But, how would you rate them as Tribe leaders who are building a community of like-minded people using the new tools of the internet?

Check out their websites and rate them on their ability to draw people together into a community that can pull together.  Here is Lisa Brown’s website and here is Amy Peterman’s.

If you’re not familiar with Godin’s book, you can download listen to it for less than a buck by downloading it on iTunes.

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What should a candidate for the state legislature blog about?

What should a candidate for the state legislature blog about?

I’ve found that candidates have a tough time wrapping their head around an answer to this.  Many have been exposed to blogs to some degree, some a little and some a little more than that. 

But, most, if not all I’ve talked to, don’t see topics that they can write about that would be of interest to a voter.

Mention that the marketplace for products and ideas has changed, you get stares and yawns.  Research shows that consumers are looking for conversation when they consider new products and new ideas.

And they are looking for a relationship with those who they deal with whether, it’s a car dealer, a software company or a person to represent them in the state legislature.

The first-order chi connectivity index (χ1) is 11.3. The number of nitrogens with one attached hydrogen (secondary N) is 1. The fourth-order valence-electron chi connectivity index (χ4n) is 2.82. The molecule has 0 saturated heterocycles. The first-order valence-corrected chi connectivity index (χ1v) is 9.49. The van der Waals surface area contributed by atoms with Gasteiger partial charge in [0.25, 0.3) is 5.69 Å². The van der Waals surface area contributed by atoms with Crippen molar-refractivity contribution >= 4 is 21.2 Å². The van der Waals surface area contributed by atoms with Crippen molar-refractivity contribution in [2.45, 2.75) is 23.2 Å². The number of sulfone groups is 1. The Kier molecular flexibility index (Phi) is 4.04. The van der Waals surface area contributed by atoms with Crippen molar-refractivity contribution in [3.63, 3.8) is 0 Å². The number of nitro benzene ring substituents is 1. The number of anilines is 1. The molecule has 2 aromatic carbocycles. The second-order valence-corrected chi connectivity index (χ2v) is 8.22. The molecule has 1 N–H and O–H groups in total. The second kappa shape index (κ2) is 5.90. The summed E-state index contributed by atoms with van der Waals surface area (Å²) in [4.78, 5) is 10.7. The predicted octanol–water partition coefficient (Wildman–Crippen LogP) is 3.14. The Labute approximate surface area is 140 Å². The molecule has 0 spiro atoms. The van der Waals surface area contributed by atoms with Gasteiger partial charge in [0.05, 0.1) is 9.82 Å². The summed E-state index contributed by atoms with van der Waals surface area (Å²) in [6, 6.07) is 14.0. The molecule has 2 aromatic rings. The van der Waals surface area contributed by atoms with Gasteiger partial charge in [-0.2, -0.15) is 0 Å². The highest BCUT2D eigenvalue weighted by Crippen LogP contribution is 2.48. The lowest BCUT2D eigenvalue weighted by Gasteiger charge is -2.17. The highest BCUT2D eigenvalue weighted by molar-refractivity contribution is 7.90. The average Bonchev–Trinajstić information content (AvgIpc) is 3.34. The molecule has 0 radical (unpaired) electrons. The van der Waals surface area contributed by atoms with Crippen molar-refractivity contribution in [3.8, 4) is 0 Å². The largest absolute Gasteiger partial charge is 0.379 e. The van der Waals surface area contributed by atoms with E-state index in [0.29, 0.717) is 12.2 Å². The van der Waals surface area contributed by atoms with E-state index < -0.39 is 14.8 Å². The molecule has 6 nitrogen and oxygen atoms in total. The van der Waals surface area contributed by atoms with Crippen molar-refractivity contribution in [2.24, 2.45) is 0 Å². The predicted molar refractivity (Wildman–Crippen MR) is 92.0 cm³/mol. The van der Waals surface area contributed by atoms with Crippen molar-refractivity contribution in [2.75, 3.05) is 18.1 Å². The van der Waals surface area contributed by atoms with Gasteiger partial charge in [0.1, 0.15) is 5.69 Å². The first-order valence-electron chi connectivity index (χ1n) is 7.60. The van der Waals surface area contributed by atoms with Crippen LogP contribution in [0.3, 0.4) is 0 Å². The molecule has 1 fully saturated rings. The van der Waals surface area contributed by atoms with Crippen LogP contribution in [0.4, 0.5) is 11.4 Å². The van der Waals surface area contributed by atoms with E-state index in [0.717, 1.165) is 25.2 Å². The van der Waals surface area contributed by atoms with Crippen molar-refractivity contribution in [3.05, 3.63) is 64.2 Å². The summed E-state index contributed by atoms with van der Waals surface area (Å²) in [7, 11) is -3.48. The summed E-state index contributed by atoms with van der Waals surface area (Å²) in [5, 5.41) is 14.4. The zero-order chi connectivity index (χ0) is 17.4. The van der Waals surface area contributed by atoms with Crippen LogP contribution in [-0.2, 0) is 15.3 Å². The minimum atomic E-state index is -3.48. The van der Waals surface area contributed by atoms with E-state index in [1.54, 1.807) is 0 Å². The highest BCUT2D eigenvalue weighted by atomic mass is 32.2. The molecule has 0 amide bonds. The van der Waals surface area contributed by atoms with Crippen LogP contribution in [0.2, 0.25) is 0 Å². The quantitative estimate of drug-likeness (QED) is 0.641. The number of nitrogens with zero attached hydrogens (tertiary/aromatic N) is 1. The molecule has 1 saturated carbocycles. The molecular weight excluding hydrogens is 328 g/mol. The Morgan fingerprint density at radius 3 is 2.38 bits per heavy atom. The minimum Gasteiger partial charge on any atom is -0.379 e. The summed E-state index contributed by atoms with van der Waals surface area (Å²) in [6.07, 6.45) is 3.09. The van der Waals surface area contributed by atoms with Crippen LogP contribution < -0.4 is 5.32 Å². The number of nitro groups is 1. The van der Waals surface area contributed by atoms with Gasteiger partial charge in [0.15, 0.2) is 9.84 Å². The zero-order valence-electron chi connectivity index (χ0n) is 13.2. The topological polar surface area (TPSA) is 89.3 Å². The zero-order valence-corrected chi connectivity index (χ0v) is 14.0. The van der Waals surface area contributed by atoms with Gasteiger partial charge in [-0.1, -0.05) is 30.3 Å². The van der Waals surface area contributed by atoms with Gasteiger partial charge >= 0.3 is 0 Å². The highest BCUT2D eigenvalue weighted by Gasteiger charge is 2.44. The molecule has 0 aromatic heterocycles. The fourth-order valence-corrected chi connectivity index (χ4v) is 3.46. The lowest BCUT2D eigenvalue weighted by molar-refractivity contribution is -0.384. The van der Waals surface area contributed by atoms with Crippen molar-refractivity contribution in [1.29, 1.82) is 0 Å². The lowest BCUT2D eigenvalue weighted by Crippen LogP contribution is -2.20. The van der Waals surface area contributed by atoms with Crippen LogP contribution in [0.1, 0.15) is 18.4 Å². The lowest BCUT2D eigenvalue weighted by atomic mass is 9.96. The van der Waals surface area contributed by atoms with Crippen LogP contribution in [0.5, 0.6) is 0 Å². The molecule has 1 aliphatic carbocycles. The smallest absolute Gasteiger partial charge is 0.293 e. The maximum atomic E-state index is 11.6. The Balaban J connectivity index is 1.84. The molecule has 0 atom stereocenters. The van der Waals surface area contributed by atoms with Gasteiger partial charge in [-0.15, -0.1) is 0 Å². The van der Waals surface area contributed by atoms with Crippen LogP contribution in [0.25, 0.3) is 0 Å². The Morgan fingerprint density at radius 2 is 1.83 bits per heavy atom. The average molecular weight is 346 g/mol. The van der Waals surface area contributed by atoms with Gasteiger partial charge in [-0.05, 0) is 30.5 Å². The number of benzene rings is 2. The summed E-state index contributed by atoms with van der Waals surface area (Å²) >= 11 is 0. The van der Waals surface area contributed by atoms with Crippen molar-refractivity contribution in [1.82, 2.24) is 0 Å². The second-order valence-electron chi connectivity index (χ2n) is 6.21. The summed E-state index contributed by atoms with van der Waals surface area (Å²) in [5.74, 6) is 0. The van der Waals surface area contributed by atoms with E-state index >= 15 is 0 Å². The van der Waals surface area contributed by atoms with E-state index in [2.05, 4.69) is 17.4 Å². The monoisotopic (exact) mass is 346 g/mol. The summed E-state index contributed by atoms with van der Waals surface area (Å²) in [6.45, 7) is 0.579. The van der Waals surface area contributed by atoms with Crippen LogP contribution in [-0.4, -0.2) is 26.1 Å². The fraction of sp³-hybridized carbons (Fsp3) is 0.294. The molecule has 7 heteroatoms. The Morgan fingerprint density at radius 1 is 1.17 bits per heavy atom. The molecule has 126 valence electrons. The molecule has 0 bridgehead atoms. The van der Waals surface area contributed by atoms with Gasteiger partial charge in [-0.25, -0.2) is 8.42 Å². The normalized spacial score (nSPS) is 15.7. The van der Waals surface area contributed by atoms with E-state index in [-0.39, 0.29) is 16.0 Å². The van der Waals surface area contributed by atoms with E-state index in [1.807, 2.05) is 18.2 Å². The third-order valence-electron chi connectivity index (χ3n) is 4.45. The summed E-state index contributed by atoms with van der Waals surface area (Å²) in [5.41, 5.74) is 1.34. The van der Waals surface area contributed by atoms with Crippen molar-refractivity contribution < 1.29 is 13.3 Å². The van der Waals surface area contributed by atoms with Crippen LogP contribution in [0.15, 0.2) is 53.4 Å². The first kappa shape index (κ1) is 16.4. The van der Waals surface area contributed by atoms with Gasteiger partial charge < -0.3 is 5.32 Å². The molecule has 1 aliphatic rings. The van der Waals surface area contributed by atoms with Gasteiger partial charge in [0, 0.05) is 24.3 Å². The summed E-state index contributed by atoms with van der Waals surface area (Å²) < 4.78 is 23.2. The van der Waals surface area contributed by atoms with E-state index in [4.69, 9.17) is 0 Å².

For politicians that means that voters want to know and have a relationship with candidates.  The person they vote for has to be more than a press release. 

They want the candidate to talk with them where they do family business, at the kitchen table.  In most situations that could be done most easily on a laptop and through a blog.

What do you want to know about a person who is going to spend lots of your money.  It’s relationship and all the pieces that go into one.

That should be a starting point for blog topics.

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Are cell phones and the internet bringing families closer together?

With mobile devices, it’s possible for families to stay connected and close.  Is that actually happening and is it making a difference?

The Pew Internet & American Life Project released the findings of research